The Philippines says it has filed a diplomatic protest over the presence of more than 270 Chinese vessels near a Philippine-occupied island in the disputed South China Sea.
Presidential spokesman Salvador Panelo told a news conference on Monday that the Philippines’ Department of Foreign Affairs (DFA) had protested the presence of 275 Chinese boats spotted by the military near Thitu Island.
China has said the vessels are fishing boats.
“The mere fact that they are there and just staying there for a week, why, what are they doing there?” Panelo said, without providing details of when and where the protest had been filed.
Data provided by the Philippine military showed it had spotted 275 Chinese boats near Thitu between January and March this year.
Zhao Jianhua, China’s ambassador to the Philippines said they were fishing boats and denied media reports that the fishermen were carrying guns. He said both Chinese and Filipino fishermen were present in the disputed waters.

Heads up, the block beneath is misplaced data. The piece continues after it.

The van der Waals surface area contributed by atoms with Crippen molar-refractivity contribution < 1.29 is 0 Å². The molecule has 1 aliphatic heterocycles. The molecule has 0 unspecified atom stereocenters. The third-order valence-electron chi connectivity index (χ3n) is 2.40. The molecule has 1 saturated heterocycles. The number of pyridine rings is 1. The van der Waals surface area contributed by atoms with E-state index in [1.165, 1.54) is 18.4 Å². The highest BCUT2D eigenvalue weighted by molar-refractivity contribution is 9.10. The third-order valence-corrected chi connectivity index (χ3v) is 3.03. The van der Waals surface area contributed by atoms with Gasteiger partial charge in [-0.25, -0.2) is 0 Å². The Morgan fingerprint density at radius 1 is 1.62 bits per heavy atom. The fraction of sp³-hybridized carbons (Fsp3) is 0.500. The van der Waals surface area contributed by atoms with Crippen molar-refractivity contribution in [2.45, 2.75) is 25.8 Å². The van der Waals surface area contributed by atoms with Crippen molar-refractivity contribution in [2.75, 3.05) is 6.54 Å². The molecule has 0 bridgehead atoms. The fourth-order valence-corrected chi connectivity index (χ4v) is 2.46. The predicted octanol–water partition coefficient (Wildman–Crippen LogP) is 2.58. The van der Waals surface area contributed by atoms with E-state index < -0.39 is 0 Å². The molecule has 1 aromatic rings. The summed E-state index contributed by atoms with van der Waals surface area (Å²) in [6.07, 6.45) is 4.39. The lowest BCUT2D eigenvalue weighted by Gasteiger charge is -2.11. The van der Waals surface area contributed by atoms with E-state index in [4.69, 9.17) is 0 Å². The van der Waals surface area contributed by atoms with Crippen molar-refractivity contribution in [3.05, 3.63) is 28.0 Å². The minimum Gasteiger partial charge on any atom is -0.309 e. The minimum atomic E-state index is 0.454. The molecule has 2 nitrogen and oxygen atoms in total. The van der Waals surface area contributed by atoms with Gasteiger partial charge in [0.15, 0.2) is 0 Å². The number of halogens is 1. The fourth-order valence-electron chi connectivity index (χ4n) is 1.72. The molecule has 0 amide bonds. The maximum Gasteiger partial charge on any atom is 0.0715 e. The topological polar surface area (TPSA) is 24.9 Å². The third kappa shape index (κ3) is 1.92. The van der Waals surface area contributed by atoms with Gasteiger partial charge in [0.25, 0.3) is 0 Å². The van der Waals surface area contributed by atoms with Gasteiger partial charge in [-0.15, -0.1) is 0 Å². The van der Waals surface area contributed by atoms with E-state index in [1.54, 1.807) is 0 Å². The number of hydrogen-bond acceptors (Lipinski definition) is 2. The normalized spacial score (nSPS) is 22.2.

Zhao also dismissed concerns about a potential armed conflict in the sea.
“We have been handling this issue [with the Philippines] through friendly diplomatic channels, so you don’t need to worry about whether there will be any kind of outbreak of conflict,” the Chinese diplomat said.
Meanwhile, the Philippines and the United States kicked off an annual joint military drill — involving roughly 7,500 troops — on Monday.
A Philippine military official, Lieutenant General Gilbert Gapay, told reporters that the exercises were aimed at enhancing natural disasters response and “not directed to any threat or existing security concern,” an apparent reference to China.
China and the Philippines have competing claims over territory in the South China Sea, through which five trillion dollars in shipping trade passes annually. There are also claims by Vietnam, Malaysia, Indonesia, Taiwan, and Brunei.
Last month, US Secretary of State Mike Pompeo said the US would come to the Philippines’ defense in the event of a confrontation with China.
The US is allied to the Philippines by treaty.
But Philippine President Rodrigo Duterte, who took power in 2016, has been more inclined toward China. Under his presidency, the territorial dispute with Beijing has been less emphasized.
Duterte, who has sought Chinese investment in his country, famously unleashed several diatribes against former US president Barack Obama and partially downgraded military ties with America.